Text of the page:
that it was ``important that Yeltsin reaffirm his intention to hold Duma 
elections on time in December.'' 

Leavy said Washington would continue to press for ratification of the START 2 
arms reduction treaty by the Russian parliament. 

Stepashin visited Washington two weeks ago, where he met with Vice President 
Al Gore. At a news conference following two hours of talks, the two promised 
new talks on arms control and fresh efforts on trade and investment. 

The two men also said officials from both countries would open talks in 
Moscow this month on a new round of nuclear arms cuts. U.S.-Russian arms 
control talks have been hampered for years by the Russian Duma's failure to 
ratify the 1993 START 2 treaty, which was approved by the U.S. Senate in 

The United States and Russia have explored what a START 3 treaty might be 
like, but Washington has insisted it would not actually sign such a treaty 
until START 2 enters into force. 


Leeches help some Russians through crisis
By Elizabeth Piper

RODNIKI, Russia, Aug 9 (Reuters) - For most people, they are black, slimy 
bloodsuckers, but for a village just outside Moscow leeches have become a way 
of surviving the financial turmoil that has driven millions of Russians to 

A year after a market meltdown, debt defaults and a rouble devaluation, the 
legendary patience of many long-suffering Russians has been pushed close to 
the limit. 

The vast majority are now craving political and economic stability, but a few 
desperate souls just want to feel better, even if it means sucking out the 

The leech business is flourishing. 

Not only are people buying leeches to cure illnesses ranging from 
haemorrhoids to heart disease, but those who use them claim to feel the added 
benefit of their ``bio-energy'' which leaves them uplifted and happy even in 
the worst situations. 

It may sound drastic, but times are hard. The crisis fuelled unemployment and 
soaring prices. Many accounts were frozen in collapsed banks and living 
standards remain low. 

``For those who use medical leeches, they get bio-energy and feel better than 
a normal human being. They don't need to think about bread,'' Professor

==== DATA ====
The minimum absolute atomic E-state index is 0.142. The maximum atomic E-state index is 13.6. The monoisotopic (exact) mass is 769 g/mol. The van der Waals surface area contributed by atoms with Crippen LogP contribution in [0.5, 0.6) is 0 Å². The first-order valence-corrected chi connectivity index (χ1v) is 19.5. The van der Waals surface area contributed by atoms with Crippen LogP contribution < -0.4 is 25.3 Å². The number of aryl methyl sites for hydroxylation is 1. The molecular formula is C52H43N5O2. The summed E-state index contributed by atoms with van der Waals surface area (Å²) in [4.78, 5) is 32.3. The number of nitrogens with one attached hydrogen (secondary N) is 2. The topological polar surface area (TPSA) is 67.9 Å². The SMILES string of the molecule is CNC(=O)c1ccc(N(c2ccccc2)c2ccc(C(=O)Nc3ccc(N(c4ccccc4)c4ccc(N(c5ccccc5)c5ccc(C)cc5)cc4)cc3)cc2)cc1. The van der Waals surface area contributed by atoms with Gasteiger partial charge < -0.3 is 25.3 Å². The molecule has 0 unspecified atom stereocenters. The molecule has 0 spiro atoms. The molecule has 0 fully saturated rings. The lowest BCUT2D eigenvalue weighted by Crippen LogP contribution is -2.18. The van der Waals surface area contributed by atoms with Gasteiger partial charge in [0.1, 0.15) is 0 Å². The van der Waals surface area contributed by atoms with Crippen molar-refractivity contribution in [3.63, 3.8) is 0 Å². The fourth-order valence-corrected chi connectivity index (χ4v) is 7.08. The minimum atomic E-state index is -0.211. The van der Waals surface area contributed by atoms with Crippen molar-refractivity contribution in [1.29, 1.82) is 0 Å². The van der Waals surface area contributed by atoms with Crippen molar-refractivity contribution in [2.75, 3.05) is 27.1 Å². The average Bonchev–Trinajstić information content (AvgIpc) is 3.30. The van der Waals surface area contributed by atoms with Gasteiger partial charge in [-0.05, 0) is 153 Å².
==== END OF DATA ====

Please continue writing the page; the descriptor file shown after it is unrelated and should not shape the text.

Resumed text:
Gennady Nikonov, general director at the International Medical Leech Centre 
based in a leafy village south-east of Moscow, said in an interview. 

``That person will live and they don't need to eat, they are happy,'' he 
said, relishing the sound of drills whining outside as his building gets a 
badly-needed refurbishment at a time when many offices around Moscow are 
standing empty. 

Nikonov said he and his company were ``a little frightened'' during the early 
days of economic crisis, which brought down some of Russia's biggest banks, 
tarnished the reputations of leading entrepreneurs and left many penniless. 

``But I am convinced after this that even in my old age my work with leeches 
will keep me well,'' he said, showing off a shabby laboratory full of large 
water-filled glass jars containing thousands of baby, old and pregnant 


Nikonov, unlike many, refused to put up prices to recoup huge expected losses 
as the rouble plunged against the dollar in the wake of the August 17 crisis. 

He said it would not be fair to charge higher prices to people who want to 
use leeches as many of them had their savings and wages eroded or lost money 
in frozen bank accounts. 

The crisis plunged millions into poverty and now more than one in three 
Russians is living below the official poverty line. 

Even Russia's political and business elite were affected. Former Soviet 
leader Mikhail Gorbachev lost $400,000 after the bank he used, Inkombank, 
lost its licence and closed its doors. 

Nikonov said the impact on his business was minimal. 

``There was a little dip in demand over the first six months after the crisis